Like most angsty teen girls, I used to read romance novels. There was something predictably comforting about the characters and the plots, which typically followed two models: outspoken girl falls for quiet boy, or introverted girl intrigues loudmouthed boy. Typically the woman was unaware of her beauty “Her comely physique and arresting smile drove the menfolk wild, but of course she had no idea of her effect on men, being much too busy caring for her twelve younger siblings and ailing mother all while pursuing her real passion of creating high-end clothes. For cats.”


Or else the heroine was too aware of her looks and had to be taken down a notch by her manand honestly that scenario doesn’t even warrant a fake sentence.

It’s no big surprise that a lot of genre writing depends on clichés. A reader expects certain things from a romance novel, including easily identifiable (aka stereotypical) characters. But for those of us not writing bodice rippers, how do we avoid clichéd characters? And what makes a character a cliché?

Lack of contradiction in a character is the most obvious nod to cliché because nobody is all good or all bad all the time. Nobody is beautiful and kind and witty all the time; on the flip side, I’ve never met someone who always says the wrong things. Obnoxious people sometimes have redeeming moments. Nice people occasionally behave like they were raised in a barn by manner-less wolves. A noticeable dearth of gray areas in a character’s personality will make your character as intriguing (and realistic) as a plastic Ken doll.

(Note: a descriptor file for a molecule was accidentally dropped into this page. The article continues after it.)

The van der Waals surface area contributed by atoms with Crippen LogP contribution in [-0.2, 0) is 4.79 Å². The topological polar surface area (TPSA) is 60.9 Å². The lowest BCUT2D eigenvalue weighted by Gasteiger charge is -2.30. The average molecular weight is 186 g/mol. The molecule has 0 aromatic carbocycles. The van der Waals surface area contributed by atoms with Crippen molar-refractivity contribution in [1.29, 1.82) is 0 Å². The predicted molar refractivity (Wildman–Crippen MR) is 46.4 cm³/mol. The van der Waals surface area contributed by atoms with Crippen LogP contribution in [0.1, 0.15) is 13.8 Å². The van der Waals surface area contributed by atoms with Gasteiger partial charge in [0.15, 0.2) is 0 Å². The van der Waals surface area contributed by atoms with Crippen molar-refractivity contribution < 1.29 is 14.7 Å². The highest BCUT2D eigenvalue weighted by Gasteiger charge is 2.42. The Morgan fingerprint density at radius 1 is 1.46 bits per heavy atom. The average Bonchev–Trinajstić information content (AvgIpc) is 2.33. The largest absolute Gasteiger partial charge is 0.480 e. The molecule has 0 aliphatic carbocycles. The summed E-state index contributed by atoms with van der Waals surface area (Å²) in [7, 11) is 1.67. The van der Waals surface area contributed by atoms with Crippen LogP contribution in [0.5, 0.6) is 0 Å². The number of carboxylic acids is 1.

I once found a grocery list someone left behind in a cart with the following items:

  • Diapers
  • Condoms
  • Bologna
  • Whole wheat bread

This was years ago but I still remember this list. As I was grocery shopping that day I created a whole backstory for the people who wrote this list: they were twenty-somethings who had a child and who were not eager to have another one anytime soon. One of them liked to eat healthily, the other not so much. And talk about a relationship of compromises. Yes, we can have sexas long as we use protection. Yes, you can eat processed deli meatas long as it’s on whole wheat bread. Contradictions in real life are interesting. And contradictions in your characters are necessary to keep them from becoming stale.


I’m currently reading Mary Gaitskill’s short story collection Bad Behavior and in the short story “Daisy’s Valentine” there is this description of a character:

He had met Diane at Bennington. He’d been impressed by her reputation in the art department, by the quality of the LSD she sold and by her rudeness. (Gaitskill 4)

The sentence turns on the rudeness part. What an odd pairing of traits for someone to admire. But it’s exactly this unexpected detail that makes the character suddenly interesting.

Contradictions can also apply to what a character says. In real life, people often say one thing while doing something else or meaning something else entirely. I love this sentence from Miranda July’s short story “Majesty” found in her collection No one belongs here more than you:

I am not the kind of person who is interested in Britain’s royal family. I’ve visited computer chat rooms full of this type of person, and they are people with small worlds, they don’t consider the long term, they aren’t concerned about the home front; they are too busy thinking about the royal family of another country. (July 19)

And what is this story about? It’s about a woman obsessed with Prince William.

As writers we need to have faith in our intelligent readers that they will not only accept a flawed character, they will embrace and believe a character who says one thing but does another. We accept contradictions in real life (even if we rail against them.) Without contradictions, if your characters only live in the black and white of life and never the gray, you run the risk of creating cartoonish characters. And most of us don’t want to read a story starring these two:


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